Still, for the remainder of the first half we could not cross the whitewash despite several penalties being turned into attacking lineouts in their 22.  The closest we got was when a break got us to within 5m  right under the posts and as the Welsh scramble D tried to slow down our attack a stray hand in the ruck from winger Adi Taviner was penalised leaving the ref no choice but to send her to the sin bin.
Out-half Nora Stapleton converted the penalty from under the posts but we went in at the interval 3-7 down on the scoreboard.  It wasn’t until just before Taviner was due to return to the field in the opening minutes of the second half when we finally made the most of the extra player, and didn’t winger Ashleigh Baxter do it in style.
She collected the ball around the half-way line and simply had too much pace for the Welsh tacklers, evading several before touching down.  Stapleton added the conversion and from there the result was only ever going one way.
In the lead photo you see tall Irish lock Marie Louise Reilly (ironically from the same village as Devin Toner) take what was one of many clean lineout catches and on this occasion we finally got the maul working when it mattered and it was Grand Slam winning captain Fiona Coughlan who got the touchdown.  Stapleton showed her kicking prowess from the other side of the pitch to add the conversion, 17-7 to Ireland.
With one winger and one prop already on the scoresheet, not to be outdone Alison Miller and Ailis Egan added tries 3 & 4 to give the scoreline the look it deserved on the run of play.
You have to admire the Irish 23 for the way they stuck to their task…they were posed problems by the visitors early on but eventually sorted them out and they showed great resilience themselves without the ball, forcing choke tackles and turnovers on several occasions. 
Other stand out Irish players on the day included Reilly’s lock partner Sophie Spence but it was the overall attitude throughout the squad which impressed most…at pitchside you can hear all the encouragement they give each other during breaks in the action and it was really clear that this was a group of players who were focussed on their objective.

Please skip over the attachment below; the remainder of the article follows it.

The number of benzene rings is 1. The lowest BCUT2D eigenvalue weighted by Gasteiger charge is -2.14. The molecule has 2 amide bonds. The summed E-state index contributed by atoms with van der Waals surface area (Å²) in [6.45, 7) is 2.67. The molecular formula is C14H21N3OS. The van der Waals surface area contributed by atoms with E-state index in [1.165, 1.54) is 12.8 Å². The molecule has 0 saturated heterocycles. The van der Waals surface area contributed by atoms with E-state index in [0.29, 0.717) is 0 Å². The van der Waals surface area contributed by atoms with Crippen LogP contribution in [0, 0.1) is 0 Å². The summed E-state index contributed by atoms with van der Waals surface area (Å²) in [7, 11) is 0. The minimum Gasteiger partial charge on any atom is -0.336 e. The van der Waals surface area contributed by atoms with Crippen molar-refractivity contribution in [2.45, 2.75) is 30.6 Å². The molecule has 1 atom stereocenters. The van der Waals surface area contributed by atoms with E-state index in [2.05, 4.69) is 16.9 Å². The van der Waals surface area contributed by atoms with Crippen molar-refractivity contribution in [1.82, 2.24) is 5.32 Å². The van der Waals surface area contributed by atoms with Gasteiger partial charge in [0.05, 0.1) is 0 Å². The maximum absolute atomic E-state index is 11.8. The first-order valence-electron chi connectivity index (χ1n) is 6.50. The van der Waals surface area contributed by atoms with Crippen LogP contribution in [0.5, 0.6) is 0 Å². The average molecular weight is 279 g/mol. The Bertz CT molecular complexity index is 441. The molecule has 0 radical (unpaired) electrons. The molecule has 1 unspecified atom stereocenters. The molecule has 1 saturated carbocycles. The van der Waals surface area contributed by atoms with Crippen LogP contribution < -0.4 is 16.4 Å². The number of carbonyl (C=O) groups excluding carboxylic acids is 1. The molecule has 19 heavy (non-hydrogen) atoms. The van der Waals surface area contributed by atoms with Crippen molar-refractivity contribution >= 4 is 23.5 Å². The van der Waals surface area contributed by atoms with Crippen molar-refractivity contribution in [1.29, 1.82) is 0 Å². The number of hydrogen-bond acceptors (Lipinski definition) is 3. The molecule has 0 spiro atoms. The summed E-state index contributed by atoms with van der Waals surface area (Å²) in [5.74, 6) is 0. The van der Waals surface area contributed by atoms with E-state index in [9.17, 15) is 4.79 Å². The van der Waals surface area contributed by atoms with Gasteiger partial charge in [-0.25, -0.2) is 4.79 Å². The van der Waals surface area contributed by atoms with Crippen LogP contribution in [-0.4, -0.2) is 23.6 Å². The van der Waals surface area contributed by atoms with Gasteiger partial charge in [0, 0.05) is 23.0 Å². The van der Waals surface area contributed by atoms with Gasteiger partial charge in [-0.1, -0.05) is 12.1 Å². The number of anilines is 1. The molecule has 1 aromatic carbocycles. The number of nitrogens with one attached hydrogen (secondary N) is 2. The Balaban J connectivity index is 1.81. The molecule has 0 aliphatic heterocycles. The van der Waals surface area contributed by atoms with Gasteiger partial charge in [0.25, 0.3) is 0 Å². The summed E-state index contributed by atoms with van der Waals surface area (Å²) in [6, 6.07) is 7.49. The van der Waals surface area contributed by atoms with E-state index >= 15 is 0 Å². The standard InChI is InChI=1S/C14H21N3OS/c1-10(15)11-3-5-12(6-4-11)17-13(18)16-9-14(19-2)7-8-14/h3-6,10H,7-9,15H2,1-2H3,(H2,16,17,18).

That objective is of course the World Cup itself which kicks off on Friday, August 1st, when remarkably the Irish squad should be even stronger when experienced players like Niamh Briggs and Lynn Cantwell return after being rested on this occasion. 
We find ourselves in a tough pool along with New Zealand, the USA (who apparently had representatives at this match taking notes) and, surprisingly to women’s rugby newbies like myself, Kazakhstan.  To reach the semifinals we have to either win the pool or be the best runner-up so we’ll need at least two wins from our three matches.
Well all I can say is that if you are fan of Irish rugby and you have yet to get behind the girls, I suggest you do so now.  Our World Cup campaign will be screened live on TG4 and of course you can send messages of support through social media to the IRFU, or even directly to the players as most are on twitter.
And if you don’t still believe me that women’s rugby is well worth a watch, take it from Joe Schmidt, Les Kiss and even Katie Taylor, all of whom were in attendance.
I’d like to thank Malahide RFC for putting on a great event, with free admission, ample parking, a barbecue and bouncy castles for what was an excellent family afternoon out.  And despite the other sporting distractions on the day like Dublin v Meath, Rory McIlroy at the British Open and the Tour de France, there was a more than decent turnout.
Of course thanks must also go to Philip Doyle, his coaching staff and the entire squad for all the hard work they have clearly put in to prepare for the World Cup - they have certainly built on the the successes of the 2013 Grand Slam and are well poised to make a mark in France.
Last but certainly not least I must give a special thanks to Nicholas Thompson and his daughter Nadine who drove all the way from Portarlington - missing kickoffs at matches is a pet peeve of mine and if it wasn’t for their offering me a lift from the bus stop I would have been at least 15 minutes late….they even kindly dropped me back to my stop afterwards!
All in all a terrific way for a rugby nut to spend a Sunday afternoon. And like I said, the girls are ready, willing and able to make an impact on the World Cup in France so I hope you’ll join me in being ready, willing and able to give them our full support.  JLP

Tuesday, July 15, 2014

A request for Welsh Rugby - Shut Up And Talk!


HoR pro logo green

I have no interest in the precise details of the Welsh rugby crisis anymore.  About a year ago, I really did try to get to grips with what was going on from both sides, but now none of it really seems to matter.